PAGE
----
BOSTON – Democrats, energized by their last first lady, get their first long look Tuesday at the multimillionaire heiress who would be their next one as they turn to John Kerry's outspoken wife and an aging liberal warrior to define the Massachusetts senator they would put in the White House.
Teresa Heinz Kerry (search), widow of a Republican senator who inherited his family's ketchup fortune, and Sen. Edward M. Kennedy (search) will offer the nation a more personal and family view of the party's candidate for president on the second night of the Democratic National Convention.
John Kerry was appearing Tuesday in the Navy town of Norfolk, Va., Tuesday, where he was calling for the Sept. 11 commission to continue working past its scheduled end date of Aug. 26 to ensure recommended reforms are put in place.
Kerry is to arrive at the convention Wednesday as the question of whether he or Bush can best protect America from terrorists continues to dominate the political debate.
His wife, Heinz Kerry, who drew attention this week by telling a reporter to "shove it" said in an interview broadcast Tuesday she would do it again, displaying the same unapologetic bluntness that Vice President Dick Cheney (search) showed when he defended uttering a vulgarity to a Democratic senator last month.
"If someone is really attacking your honor, or trying really to be dishonest, really to try to get you, I think most Americans, most people, would say, you know, defend yourself. And that's what I did," she said on a network morning show.
In the interview, which was taped Tuesday, Heinz Kerry also acknowledged her reluctance to see her second husband run for the White House. Her first husband, Sen. John Heinz (search), R-Pa., was killed in a plane crash in 1991.
"When you can see the faces of presidents when they go in and when they come out, it's a huge weight," she said. "A great honor, obviously, but a huge weight."
The woman who Democrats hope will become first lady is making her first national address at the convention tonight.
Democrats also are looking to their keynote speaker, Barack Obama (search), their Illinois Senate candidate who would be the first black Democrat ever to serve in the Senate, to energize the party's base.
"What I'd like to do is focus on making sure that I give voice to the stories that I'm hearing of people across Illinois who are struggling with health care bills that are rising, trying to save for college and retirement at the same time," Obama said in an interview Tuesday on another morning show.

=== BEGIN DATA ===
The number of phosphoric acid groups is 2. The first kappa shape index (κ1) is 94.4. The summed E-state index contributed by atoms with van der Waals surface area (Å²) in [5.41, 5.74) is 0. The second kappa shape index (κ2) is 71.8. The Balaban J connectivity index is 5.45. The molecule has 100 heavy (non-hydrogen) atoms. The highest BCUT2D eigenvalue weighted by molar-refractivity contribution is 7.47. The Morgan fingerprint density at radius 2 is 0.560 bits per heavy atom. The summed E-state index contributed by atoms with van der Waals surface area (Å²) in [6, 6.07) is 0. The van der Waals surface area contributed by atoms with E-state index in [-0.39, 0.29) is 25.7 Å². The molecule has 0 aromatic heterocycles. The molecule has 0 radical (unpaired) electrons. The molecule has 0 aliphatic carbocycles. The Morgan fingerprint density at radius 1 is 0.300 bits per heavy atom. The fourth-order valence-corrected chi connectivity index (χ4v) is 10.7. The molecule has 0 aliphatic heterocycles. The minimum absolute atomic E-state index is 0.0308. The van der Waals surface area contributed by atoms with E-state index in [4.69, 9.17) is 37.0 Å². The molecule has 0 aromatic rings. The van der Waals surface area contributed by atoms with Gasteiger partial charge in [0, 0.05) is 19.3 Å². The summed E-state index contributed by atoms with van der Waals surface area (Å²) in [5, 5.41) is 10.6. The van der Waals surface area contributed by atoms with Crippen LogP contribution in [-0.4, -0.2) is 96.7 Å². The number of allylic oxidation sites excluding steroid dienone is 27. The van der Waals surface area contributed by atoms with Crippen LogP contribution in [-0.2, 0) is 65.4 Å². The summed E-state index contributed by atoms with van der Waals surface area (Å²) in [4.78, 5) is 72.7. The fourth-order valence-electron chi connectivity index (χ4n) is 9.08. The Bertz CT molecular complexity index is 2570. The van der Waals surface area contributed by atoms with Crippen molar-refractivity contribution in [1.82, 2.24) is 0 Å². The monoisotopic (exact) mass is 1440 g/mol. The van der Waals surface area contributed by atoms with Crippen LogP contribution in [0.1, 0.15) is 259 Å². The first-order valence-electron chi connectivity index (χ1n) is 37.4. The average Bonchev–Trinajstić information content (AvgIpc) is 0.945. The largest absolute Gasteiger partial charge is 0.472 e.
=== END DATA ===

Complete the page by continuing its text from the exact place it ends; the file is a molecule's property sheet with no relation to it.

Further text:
If was former President Bill Clinton (search) and his wife who were the convention's stars Monday.
Introducing her husband Monday night as "the last great Democratic president," New York Sen. Hillary Rodham Clinton (search) revved up the packed convention hall by saying Kerry "will lead the world, not alienate it."
When the former president took the stage, delegates jumped up, screamed, applauded and waved placards. Even as he clearly enjoyed it, Clinton quickly turned the focus to insisting that Kerry would be a good commander in chief.
"During the Vietnam War, many young men, including the current president, the vice president and me, could have gone to Vietnam and didn't. John Kerry came from a privileged background. He could have avoided going too, but instead, he said: Send me," Clinton said.
In keeping with the Democratic convention strategy of avoiding strong Bush-bashing, Clinton jabbed the Republicans sharply on the economy, tax cuts and corporate windfalls, while taking more subtle digs at the president himself.
Kerry has "a willingness to hear other views, even those who disagree with him," Clinton said. "John Kerry will make choices that reflect both conviction and common sense."
Sen. John Edwards watched the opening speeches at his home in North Carolina, resting a raspy voice and doing some last-minute polishing of the speech in which he will accept the party's vice presidential nomination Thursday, aides said.
The head of the largest union in the AFL-CIO created a minor stir when he told The Washington Post the labor movement is in crisis and might be more motivated to change if Kerry is not elected president.
Andy Stern, president of the Service Employees International Union (search), later clarified his remarks, saying after the story appeared on the paper's Web site that he is committed to helping Kerry win.
Republicans, in town to combat the Democrats' message, aimed to contrast what they called Clinton's more centrist policies with Kerry's liberal voting record in the Senate.
"It's going to be difficult for Kerry to wrest control of these folks from the thrall of Bill Clinton," veteran GOP strategist Rich Galen said.
Former Vice President Al Gore (search) urged Democrats to "fully and completely" channel their anger over the bitter Florida recount, which decided the 2000 election in Bush's favor, and send Kerry to the White House.
Pre-convention polls show Kerry tied or slightly ahead of Bush, although the same surveys show the president with a clear advantage over his challenger in handling the war on terror.
The first national political convention since Sept. 11, 2001, was influenced by the terror attacks in ways both big and small. In a ceremony of remembrance, the hall went nearly dark but for small flashlights held aloft as the strains of "Amazing Grace" floated across the arena from the violin of a 16-year-old musician. Outside, armed officers stood guard along a seven-foot-tall metal security fence that ringed the convention complex.
Bush, meanwhile, stayed out of the public eye at his Texas ranch.